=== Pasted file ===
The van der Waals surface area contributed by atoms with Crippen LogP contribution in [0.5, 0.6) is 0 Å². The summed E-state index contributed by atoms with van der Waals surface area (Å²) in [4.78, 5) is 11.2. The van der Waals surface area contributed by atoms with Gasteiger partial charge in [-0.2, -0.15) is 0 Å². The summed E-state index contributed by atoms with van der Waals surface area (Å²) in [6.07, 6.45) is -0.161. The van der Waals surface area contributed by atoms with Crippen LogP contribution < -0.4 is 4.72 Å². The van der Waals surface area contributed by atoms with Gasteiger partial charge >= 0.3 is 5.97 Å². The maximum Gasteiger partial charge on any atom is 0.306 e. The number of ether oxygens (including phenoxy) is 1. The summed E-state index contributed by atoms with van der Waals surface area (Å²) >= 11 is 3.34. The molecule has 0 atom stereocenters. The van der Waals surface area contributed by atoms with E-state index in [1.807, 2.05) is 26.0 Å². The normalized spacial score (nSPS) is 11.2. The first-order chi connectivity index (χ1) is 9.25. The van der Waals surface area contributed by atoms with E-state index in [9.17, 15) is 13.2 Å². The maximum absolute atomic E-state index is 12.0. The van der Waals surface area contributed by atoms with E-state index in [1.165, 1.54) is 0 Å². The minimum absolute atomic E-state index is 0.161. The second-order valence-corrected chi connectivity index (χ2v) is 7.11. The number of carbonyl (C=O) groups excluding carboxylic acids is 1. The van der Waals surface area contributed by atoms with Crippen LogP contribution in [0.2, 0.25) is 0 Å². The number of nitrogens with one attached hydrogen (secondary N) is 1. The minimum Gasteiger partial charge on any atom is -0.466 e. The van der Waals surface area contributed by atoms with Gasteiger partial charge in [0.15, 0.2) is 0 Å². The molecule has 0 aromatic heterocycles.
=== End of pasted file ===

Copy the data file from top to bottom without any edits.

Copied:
The van der Waals surface area contributed by atoms with Crippen LogP contribution in [0.5, 0.6) is 0 Å². The summed E-state index contributed by atoms with van der Waals surface area (Å²) in [4.78, 5) is 11.2. The van der Waals surface area contributed by atoms with Gasteiger partial charge in [-0.2, -0.15) is 0 Å². The summed E-state index contributed by atoms with van der Waals surface area (Å²) in [6.07, 6.45) is -0.161. The van der Waals surface area contributed by atoms with Crippen LogP contribution < -0.4 is 4.72 Å². The van der Waals surface area contributed by atoms with Gasteiger partial charge >= 0.3 is 5.97 Å². The maximum Gasteiger partial charge on any atom is 0.306 e. The number of ether oxygens (including phenoxy) is 1. The summed E-state index contributed by atoms with van der Waals surface area (Å²) >= 11 is 3.34. The molecule has 0 atom stereocenters. The van der Waals surface area contributed by atoms with E-state index in [1.807, 2.05) is 26.0 Å². The normalized spacial score (nSPS) is 11.2. The first-order chi connectivity index (χ1) is 9.25. The van der Waals surface area contributed by atoms with E-state index in [9.17, 15) is 13.2 Å². The maximum absolute atomic E-state index is 12.0. The van der Waals surface area contributed by atoms with E-state index in [1.165, 1.54) is 0 Å². The minimum absolute atomic E-state index is 0.161. The second-order valence-corrected chi connectivity index (χ2v) is 7.11. The number of carbonyl (C=O) groups excluding carboxylic acids is 1. The van der Waals surface area contributed by atoms with Crippen LogP contribution in [0.2, 0.25) is 0 Å². The number of nitrogens with one attached hydrogen (secondary N) is 1. The minimum Gasteiger partial charge on any atom is -0.466 e. The van der Waals surface area contributed by atoms with Gasteiger partial charge in [0.15, 0.2) is 0 Å². The molecule has 0 aromatic heterocycles.